News Violence

Influential Panel: Health-Care Providers Need to Screen for Domestic Violence

Nicole Knight

New recommendations issued by the U.S. Preventive Services Task Force advise health-care providers to screen patients for intimate partner violence, and to refer them to counseling and support services.

The National Domestic Violence Hotline this year fielded 30 percent more calls, chats, and texts compared to the same period in 2017. Hotline chief executive Katie Ray-Jones told the New York Times, “We think #MeToo is part of that.”

But before #MeToo, intimate partner violence (IPV) was a deadly undercurrent for millions of women and men. About one in four women and one in ten men will experience a form of partner violence and report its impact, according to the National Intimate Partner and Sexual Violence Survey. A recent poll of IPV survivors by the Institute for Women’s Policy Research found four in ten said a partner had tried to get them pregnant against their will or stopped them from using birth control—what’s known as reproductive coercion.

Now, updated recommendations issued by the U.S. Preventive Services Task Force (USPSTF), an independent panel, advise health-care providers to screen patients for IPV, and to refer them to counseling and support services. The guidelines, appearing in the October issue of the Journal of the American Medical Association, renew the focus on identifying the signs of partner violence in health-care settings.

The reproductive health community has long understood the intersections between IPV, reproductive coercion, and health. Decades of research have linked relationship violence and lasting health issues among women. Less is known about the effects on male survivors.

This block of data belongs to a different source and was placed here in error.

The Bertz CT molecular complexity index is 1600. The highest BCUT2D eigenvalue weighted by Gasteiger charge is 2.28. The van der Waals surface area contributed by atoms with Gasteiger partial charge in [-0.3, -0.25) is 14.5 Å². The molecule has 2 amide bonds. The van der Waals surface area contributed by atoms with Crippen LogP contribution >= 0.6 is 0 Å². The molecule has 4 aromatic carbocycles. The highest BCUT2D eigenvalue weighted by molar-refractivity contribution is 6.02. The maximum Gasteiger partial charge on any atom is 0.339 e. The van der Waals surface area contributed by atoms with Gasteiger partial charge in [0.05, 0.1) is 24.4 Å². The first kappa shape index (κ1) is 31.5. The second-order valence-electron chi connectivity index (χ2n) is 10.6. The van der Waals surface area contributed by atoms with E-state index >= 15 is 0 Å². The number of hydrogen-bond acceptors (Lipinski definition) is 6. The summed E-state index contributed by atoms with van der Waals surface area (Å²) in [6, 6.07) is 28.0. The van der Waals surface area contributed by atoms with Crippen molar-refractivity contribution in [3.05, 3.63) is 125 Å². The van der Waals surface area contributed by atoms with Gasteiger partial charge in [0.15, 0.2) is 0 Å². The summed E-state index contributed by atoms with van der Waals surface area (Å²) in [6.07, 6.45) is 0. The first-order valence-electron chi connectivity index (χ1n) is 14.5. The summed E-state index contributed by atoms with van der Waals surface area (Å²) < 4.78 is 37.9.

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“As a health care provider, I see firsthand how IPV harms individuals and can threaten their reproductive health and well-being,” Courtney Benedict, associate director of medical standards implementation at Planned Parenthood Federation of America, said in a statement.

‘How Can We Get Our Patients Alone’

Partner violence can jeopardize a person’s economic stability, physical safety, and overall wellness. Reproductive coercion is linked to IPV, but is less discussed, and in some instances, wrongly discounted as a joke.

In a recent poll of IPV survivors who experienced reproductive coercion, more than 80 percent said they had become pregnant against their will. The abuse takes a toll. Studies have found pregnant survivors experienced more mental health symptoms after delivery. Babies exposed to IPV were 31 percent more likely to be born prematurely or underweight, experience respiratory problems, or need hospitalization.

In 2012, Planned Parenthood was the nation’s first to begin routine screening for reproductive coercion throughout its network of hundreds of health centers, adopting a version of guidelines crafted by Futures Without Violence. Tammi Kromenaker, clinic director with Red River Women’s Clinic in North Dakota, said abortion care providers have long watched for the warning signs of IPV and reproductive coercion.